Photo: Dominic Chavez/World Bank
How can micro and small enterprises best invest in people’s skills and create jobs? And how can we measure the impact of support to these enterprises?
The World Bank’s Ghana Jobs and Skills project – with assistance from the Jobs Group’s Jobs Multi-Donor Umbrella Trust Fund’s Supporting Effective Jobs Lending at Scale (SEJLS) program (grant amount US$150,000)- is helping to answer these questions in the Republic of Ghana. The development objective of the project is to support skills development and job creation in Ghana.
Investments to reinvigorate jobs in Ghana
Despite becoming a lower-middle-income country over a decade ago, Ghana faces slowing overall poverty reduction and many regions falling further behind in improving people’s lives.
Like countries around the globe, Ghana’s high-growth enterprises account for most new jobs that are essential for sustained economic growth and poverty reduction. Even these businesses, however, often lack the know-how and resources to upskill their workforces and improve processes. Ghana’s public and private institutions that support enterprises also need financial and technical assistance.
As a catalyst for reenergizing Ghanian growth, the World Bank is helping the Republic of Ghana in its efforts to strengthen skills development and job creation through the Ghana Jobs and Skills Project (GJSP). The project comprises three key components that collectively support the development objective of the project to improve skills development and job creation in Ghana. The first component offers standardized apprenticeship training for individuals through accredited training providers to facilitate entry into labor markets. The second component offers grants to formal and informal businesses to foster job creation. The third component supports the development of job connection services for job seekers and employers.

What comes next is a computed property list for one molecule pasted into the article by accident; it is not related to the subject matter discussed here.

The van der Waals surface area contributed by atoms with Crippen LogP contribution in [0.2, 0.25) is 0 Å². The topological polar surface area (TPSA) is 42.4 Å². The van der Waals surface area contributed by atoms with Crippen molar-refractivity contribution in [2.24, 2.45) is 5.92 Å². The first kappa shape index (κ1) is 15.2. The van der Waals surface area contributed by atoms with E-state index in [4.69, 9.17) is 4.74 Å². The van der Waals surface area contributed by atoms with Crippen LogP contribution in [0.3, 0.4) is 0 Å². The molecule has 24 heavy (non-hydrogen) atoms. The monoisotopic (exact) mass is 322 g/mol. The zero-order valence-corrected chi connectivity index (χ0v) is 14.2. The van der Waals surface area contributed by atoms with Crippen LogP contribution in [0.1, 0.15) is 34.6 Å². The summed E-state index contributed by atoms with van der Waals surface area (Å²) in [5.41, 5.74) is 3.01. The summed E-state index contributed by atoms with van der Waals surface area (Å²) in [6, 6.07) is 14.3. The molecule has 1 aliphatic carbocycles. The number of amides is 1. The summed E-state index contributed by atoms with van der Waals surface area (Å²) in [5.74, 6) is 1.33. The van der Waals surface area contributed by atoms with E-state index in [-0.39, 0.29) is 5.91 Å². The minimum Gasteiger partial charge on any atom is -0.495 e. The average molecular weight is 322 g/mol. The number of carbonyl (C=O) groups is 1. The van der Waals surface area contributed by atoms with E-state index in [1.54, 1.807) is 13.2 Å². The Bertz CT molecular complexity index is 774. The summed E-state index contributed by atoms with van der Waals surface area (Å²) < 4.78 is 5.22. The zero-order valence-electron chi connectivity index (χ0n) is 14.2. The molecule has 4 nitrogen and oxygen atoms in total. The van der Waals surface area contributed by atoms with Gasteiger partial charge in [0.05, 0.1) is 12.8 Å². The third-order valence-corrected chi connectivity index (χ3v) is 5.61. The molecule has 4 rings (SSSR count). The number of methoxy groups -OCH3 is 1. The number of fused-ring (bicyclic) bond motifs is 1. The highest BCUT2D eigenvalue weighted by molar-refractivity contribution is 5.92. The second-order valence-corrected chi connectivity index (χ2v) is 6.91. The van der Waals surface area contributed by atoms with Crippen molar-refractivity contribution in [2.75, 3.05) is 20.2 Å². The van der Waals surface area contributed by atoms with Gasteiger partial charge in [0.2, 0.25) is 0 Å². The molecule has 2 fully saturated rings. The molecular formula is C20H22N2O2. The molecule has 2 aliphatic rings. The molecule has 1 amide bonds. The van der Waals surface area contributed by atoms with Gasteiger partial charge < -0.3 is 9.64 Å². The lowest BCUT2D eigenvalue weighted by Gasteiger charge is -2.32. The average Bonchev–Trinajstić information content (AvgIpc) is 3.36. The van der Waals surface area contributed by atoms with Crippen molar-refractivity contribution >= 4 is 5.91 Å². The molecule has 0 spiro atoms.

This blog focuses on the second component, which provides grants to private enterprises to support jobs through the Ghana Skills Development Fund (GSDF) (IDA Credit US$ 60 million). Earlier versions of the Skills Development Fund have been implemented under the IDA funded Ghana Skills and Technology Development Project (GSTDP) which closed in 2016; and the skills development fund (SDF II), implemented with funding from Danish International Development Agency, which closed in 2021. The current version of the fund- GSDF, now in Phase 3, preferences awarding grants to women owned businesses, businesses employing persons with disabilities, and businesses located in regions with higher poverty levels.
Measuring the impact of Ghana Skills Development Fund investments
To understand how the grants support Ghanian businesses and strengthen the project’s monitoring and evaluation (M&E), the World Bank team secured financing from SEJLS, which aims to maximize benefits associated with labor market interventions of World Bank operations globally. SEJLS financed research and development to ensure relevant, dynamic learning on how to strengthen implementation of the Fund’s monitoring system, ultimately strengthening project’s impact on skills development and job creation.
The team undertook the following activities to augment the GSDF’s M&E system, improve the quality of data collection, and contribute to the GJSP’s development objective.